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Arch Toxicol. 2010 Jan;84(1):3-16. doi: 10.1007/s00204-009-0499-7. Epub 2009 Dec 18.

Metabolism of arsenic in human liver: the role of membrane transporters.

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Department of Nutrition, University of North Carolina at Chapel Hill, CB# 7461, 2302 MHRC, Chapel Hill, NC 27599-7461, USA.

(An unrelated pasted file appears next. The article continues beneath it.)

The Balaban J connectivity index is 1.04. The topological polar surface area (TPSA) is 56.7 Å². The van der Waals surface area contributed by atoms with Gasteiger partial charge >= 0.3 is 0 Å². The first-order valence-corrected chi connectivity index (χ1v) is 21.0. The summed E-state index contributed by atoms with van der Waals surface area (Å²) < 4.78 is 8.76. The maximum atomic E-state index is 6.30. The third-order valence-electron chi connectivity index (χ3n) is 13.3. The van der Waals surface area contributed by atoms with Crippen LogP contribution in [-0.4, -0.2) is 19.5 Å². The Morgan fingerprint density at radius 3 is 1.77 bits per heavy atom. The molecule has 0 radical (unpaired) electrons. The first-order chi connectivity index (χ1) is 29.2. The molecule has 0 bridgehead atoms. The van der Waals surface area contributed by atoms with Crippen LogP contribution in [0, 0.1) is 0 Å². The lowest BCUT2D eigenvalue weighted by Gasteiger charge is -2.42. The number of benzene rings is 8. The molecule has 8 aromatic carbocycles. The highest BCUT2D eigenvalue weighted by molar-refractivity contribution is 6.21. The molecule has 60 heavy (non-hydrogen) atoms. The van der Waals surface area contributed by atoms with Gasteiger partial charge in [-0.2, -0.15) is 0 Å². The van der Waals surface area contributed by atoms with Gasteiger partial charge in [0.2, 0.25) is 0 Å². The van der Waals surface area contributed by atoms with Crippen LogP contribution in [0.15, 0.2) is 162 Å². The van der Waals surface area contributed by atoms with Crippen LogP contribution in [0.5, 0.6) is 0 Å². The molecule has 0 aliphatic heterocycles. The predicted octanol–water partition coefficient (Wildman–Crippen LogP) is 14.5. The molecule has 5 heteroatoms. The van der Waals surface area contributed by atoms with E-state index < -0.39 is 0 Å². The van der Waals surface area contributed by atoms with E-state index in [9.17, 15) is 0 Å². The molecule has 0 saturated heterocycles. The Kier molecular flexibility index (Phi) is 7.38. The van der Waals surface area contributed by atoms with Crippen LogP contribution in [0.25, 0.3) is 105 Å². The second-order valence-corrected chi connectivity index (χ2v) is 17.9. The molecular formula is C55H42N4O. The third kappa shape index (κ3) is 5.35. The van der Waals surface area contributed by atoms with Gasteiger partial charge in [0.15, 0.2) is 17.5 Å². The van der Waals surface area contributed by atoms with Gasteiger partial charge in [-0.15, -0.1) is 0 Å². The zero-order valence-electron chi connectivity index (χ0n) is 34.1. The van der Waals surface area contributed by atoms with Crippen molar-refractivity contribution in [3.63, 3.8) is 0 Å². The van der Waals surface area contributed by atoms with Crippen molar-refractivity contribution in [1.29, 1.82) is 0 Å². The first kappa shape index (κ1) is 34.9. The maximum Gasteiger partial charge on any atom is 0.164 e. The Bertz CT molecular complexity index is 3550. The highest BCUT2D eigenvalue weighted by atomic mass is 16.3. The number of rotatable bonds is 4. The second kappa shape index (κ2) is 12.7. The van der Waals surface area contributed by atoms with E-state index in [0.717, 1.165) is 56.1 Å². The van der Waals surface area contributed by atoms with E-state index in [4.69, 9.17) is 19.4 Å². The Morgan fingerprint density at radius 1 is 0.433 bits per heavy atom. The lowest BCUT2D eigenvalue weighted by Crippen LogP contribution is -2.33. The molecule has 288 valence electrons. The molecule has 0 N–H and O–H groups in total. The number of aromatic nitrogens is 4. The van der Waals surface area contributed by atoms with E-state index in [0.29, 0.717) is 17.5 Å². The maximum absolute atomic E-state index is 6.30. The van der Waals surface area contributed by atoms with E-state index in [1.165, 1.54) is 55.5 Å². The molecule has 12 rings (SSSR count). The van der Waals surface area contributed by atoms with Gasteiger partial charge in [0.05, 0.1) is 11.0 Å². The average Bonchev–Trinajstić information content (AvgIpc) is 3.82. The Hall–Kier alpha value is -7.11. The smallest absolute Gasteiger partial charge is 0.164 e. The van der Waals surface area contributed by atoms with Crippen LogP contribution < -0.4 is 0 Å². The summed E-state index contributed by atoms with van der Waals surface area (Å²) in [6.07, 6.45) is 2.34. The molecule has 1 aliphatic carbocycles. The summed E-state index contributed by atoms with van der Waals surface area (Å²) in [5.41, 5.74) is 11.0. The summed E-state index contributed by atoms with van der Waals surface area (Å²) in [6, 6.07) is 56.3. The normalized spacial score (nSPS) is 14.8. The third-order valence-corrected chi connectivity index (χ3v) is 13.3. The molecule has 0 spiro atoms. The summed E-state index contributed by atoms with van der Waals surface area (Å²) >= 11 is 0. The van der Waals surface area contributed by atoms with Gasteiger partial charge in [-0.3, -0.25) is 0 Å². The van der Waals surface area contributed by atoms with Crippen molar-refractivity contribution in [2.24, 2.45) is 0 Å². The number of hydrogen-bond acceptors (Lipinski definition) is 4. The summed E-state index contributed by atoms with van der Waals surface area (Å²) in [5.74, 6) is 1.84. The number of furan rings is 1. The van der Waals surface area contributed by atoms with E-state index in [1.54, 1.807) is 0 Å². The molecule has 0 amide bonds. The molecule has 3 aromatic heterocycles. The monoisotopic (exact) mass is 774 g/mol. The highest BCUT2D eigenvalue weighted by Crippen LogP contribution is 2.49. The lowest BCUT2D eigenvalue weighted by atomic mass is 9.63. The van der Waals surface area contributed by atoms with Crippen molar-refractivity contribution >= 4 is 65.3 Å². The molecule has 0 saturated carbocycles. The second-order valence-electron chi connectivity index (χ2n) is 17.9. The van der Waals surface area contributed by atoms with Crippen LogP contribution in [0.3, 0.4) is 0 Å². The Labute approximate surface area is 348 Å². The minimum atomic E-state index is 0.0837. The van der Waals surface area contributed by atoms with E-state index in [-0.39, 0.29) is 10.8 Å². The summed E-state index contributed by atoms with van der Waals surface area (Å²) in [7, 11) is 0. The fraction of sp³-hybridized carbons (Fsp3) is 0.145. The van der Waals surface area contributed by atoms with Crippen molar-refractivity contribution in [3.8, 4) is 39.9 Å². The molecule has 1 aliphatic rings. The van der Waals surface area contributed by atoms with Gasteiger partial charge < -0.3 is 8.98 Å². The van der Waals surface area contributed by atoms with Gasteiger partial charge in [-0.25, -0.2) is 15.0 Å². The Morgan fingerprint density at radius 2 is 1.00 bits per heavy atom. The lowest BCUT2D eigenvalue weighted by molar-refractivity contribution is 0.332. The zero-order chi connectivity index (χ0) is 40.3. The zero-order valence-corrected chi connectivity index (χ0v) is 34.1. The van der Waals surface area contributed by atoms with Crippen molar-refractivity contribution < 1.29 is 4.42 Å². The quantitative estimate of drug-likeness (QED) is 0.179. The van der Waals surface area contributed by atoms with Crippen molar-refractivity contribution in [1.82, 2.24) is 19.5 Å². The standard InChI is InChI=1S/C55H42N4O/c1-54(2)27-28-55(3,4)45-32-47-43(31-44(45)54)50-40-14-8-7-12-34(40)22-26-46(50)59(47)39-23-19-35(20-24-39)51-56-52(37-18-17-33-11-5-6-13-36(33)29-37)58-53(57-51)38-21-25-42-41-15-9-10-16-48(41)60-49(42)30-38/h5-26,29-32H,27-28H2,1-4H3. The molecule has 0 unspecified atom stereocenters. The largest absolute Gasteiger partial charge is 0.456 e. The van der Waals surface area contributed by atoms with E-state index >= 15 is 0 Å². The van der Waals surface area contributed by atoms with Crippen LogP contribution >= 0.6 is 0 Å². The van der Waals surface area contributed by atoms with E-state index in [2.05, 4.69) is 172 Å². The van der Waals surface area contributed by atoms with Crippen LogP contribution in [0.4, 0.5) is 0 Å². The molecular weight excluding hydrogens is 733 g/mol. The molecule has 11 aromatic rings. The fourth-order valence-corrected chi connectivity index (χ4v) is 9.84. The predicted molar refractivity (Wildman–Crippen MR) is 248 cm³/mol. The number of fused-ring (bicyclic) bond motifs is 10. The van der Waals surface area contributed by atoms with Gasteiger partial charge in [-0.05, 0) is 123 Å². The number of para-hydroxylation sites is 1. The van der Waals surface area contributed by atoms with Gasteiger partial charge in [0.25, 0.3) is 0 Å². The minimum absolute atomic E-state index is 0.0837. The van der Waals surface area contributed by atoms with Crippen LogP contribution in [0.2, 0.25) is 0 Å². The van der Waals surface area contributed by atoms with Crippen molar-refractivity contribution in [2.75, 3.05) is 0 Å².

Metabolism of inorganic arsenic (iAs) is one of the key factors determining the character of adverse effects associated with exposure to iAs. Results of previous studies indicate that liver plays a primary role in iAs metabolism. This paper reviews these results and presents new data that link the capacity of human hepatocytes to metabolize iAs to the expression of specific membrane transporters. Here, we examined relationship between the expression of potential arsenic transporters (AQP9, GLUT2, P-gp, MRP1, MRP2, and MRP3) and the production and cellular retention of iAs and its methylated metabolites in primary cultures of human hepatocytes exposed for 24 h to subtoxic concentrations of arsenite. Our results show that the retention of iAs and methylarsenic metabolites (MAs) by hepatocytes exposed to sub-micromolar concentrations of arsenite correlates negatively with MRP2 expression. A positive correlation was found between MRP2 expression and the production of dimethylarsenic metabolites (DMAs), specifically, the concentration of DMAs in culture media. After exposures to high micromolar concentrations of arsenite which almost completely inhibited MAs and DMAs production, a positive correlation was found between the expression of GLUT2 and cellular retention of iAs and MAs. MRP3, AQP9, or P-gp expression had no effect on the production or distribution of iAs, MAs, or DMAs, regardless of the exposure level. Hepatocytes from seven donors used in this study did not contain detectable amounts of MRP1 protein. These data suggest that MRP2 plays an important role in the efflux of DMAs, thus, regulating kinetics of the methylation reactions and accumulation of iAs and MAs by human hepatocytes. The membrane transport of iAs by high-capacity GLUT2 transporters is not a rate-limiting step for the metabolism of arsenite at low exposure level, but may play a key role in accumulation of iAs after acute exposures which inhibit iAs methylation.

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